Friday, January 30, 2009

Five big ideas from Malcolm Gladwell's Outliers



If you haven't yet read Outliers by Malcolm Gladwell you have probably read about it. Gladwell asks the provocative question: "why do some people succeed, living remarkably productive and impactful lives, while so many more never reach their potential?"

He looks at the lives of outliers from Mozart to Bill Gates, he builds a convincing case for how successful people rise on a tide of advantages, "some deserved, some not, some earned, some just plain lucky." There are five powerful ideas in Outliers. If you are too busy to read it because you are becoming a successful outlier, here they are:

1. Skill

The concept: (i) skills strengths and abilities are as much about Emotional Intelligent as IQ (ii) you need lots of people to help you along the way (iii) divergent brainstorming skills are as important as convergent 'smart' skills

Examples: SATs & GMAT are based on convergent skills (e.g. solving a logic problem). Being asked to name 55 uses of a brick is equally hard and requires different skills (but it's harder to test for in a short standardize tests). If you are a lone genius but socially awkward it's very hard to sell ideas and get others on board

Tough questions: how skilled are you in enrolling others in your ideas? how often can you persuade others to help you and join you on your journey (do you have woo)? what can you be doing to develop your right-brained idea generation skills?

Relevant good books: 6 thinking hats - Edward de Bono; Made to stick - Chip Heath

2. Relevance

The concept: the big ideas of today will not be the big ideas of tomorrow. Important to pick long term trends that are emerging.

Examples: The people at the top of New York law firms are often Jewish men who were shut out by the law firms in the 1950s who then started out on their own with a hard work ethic. Rising to the top of a commoditizing, irrelevant industry is hard work and more likely to lead nowhere.

Tough questions: what are the likely long term trends in your industry? what will happen to prices & differentiation? what is getting outsourced to China & India? where are the emerging trends? what problems will people and organizations be looking to solve in ten years? if you are stuck in a disappearing industry, what is your plan to get out?

Relevant books: Blue Ocean Strategy; The World is Flat - Tom Friedman

3. Timing

The concept: when people are fast-tracked for success then huge advantage to have timing on your side. Being born in the right era helps match you to your skills

Examples: Professional hockey and soccer players are much more likely to be born closer to January. They are fast tracked at a young age and that's when a few months of additional growth helps you excel against you peers and picked for the team. That then gives you more experience playing with the A-players which creates a virtuous circle. Also true for what decade / era you are born in: Bill Gates, founders of Sun Microsystem etc were all born within a few years of each other

Tough questions: Where can you be the big fish in the small pond? How can you use that to get preferential experience?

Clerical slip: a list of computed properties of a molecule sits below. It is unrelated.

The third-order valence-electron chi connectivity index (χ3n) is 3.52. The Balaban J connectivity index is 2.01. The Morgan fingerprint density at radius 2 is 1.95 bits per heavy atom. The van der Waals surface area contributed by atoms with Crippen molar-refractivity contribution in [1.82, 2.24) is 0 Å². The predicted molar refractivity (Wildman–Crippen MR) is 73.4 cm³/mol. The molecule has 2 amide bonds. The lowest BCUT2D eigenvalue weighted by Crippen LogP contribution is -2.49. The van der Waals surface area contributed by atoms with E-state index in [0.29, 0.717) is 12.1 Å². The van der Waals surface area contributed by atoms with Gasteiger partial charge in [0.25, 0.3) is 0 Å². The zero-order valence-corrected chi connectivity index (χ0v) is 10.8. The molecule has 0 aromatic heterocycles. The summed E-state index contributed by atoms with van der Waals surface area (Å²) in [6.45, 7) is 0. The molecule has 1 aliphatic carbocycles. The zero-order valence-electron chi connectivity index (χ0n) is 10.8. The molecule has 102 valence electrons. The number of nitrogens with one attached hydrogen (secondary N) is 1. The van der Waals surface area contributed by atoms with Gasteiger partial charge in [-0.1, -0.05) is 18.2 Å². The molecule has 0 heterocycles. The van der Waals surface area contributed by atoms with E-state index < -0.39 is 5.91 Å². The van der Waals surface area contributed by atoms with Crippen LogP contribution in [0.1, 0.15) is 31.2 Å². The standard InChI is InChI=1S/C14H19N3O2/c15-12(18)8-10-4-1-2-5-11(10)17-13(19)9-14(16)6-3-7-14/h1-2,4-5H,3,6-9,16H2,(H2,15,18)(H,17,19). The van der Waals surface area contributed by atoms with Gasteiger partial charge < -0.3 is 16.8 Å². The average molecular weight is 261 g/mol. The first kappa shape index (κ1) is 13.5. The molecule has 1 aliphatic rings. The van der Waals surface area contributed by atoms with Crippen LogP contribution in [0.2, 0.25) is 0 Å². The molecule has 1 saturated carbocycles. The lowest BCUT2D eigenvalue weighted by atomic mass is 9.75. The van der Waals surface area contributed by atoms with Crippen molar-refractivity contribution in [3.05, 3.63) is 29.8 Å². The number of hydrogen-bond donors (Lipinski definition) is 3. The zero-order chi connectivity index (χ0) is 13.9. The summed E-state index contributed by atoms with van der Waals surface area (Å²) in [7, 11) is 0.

4. Effort

Concept: Persistence, grit & self-efficacy are all necessary in getting ahead. Mastery comes after 10,000 hours of practice. Don't predict geniuses too young. People will only be persistent if they are doing what they love. For it to be meaningful a person must have i) autonomy ii) the task must be sufficiently complex (to enable Flow) iii) connect effort & reward (person gets appropriate timely, honest payoff / feedback from their work)

Examples: Mozart's early compositions were poor. Boris Becker, classical musicians, writers, almost everyone starts to come into their own after ~10,000 hours of practice. Kid's spelling Bee success is predicted by persistence more than verbal reasoning

Tough questions: where do you seek mastery? for what are you on track to get 10,000 hours experience? What needs to change in your life to get more? How much grit do you have in life? Are you really matching your work with your strengths? How well do you praise the efforts of others vs their innate ability?

5. Cultural predisposition

Concept: Parents play a huge role teaching kids to be assertive, questioning authority. As to proverbs we teach our kids to instill behavior. But also our predispositions go back generations (war-mongering for instance is much more genetic than we realize). Hofstede: Power Distance Index (PDI) predicts which junior team are prepared to question their boss.

Examples: incidence of national plane crashes correlate closely with Hofstede's PDI. High PDI means that junior crew is unlikely to question the captain when he makes a mistake. Crew is unlikely to assert itself with air-traffic control even when it is in trouble. Chinese proverbs are much more about hard-work than Western ones

Tough questions: how assertive and questioning are you? how much do you just want to go with the flow? when do you allowed yourself to be steam-rollered rather than standing up for your beliefs? How much do you allow others working for you to question your judgement or decisions?

1 comment:

Natasha S said...

Your blog is very interesting. Thanks for sharing nice information on GMAT coaching | Best GMAT Coaching Centre | Sandeep Gupta | Top One Percent Gmat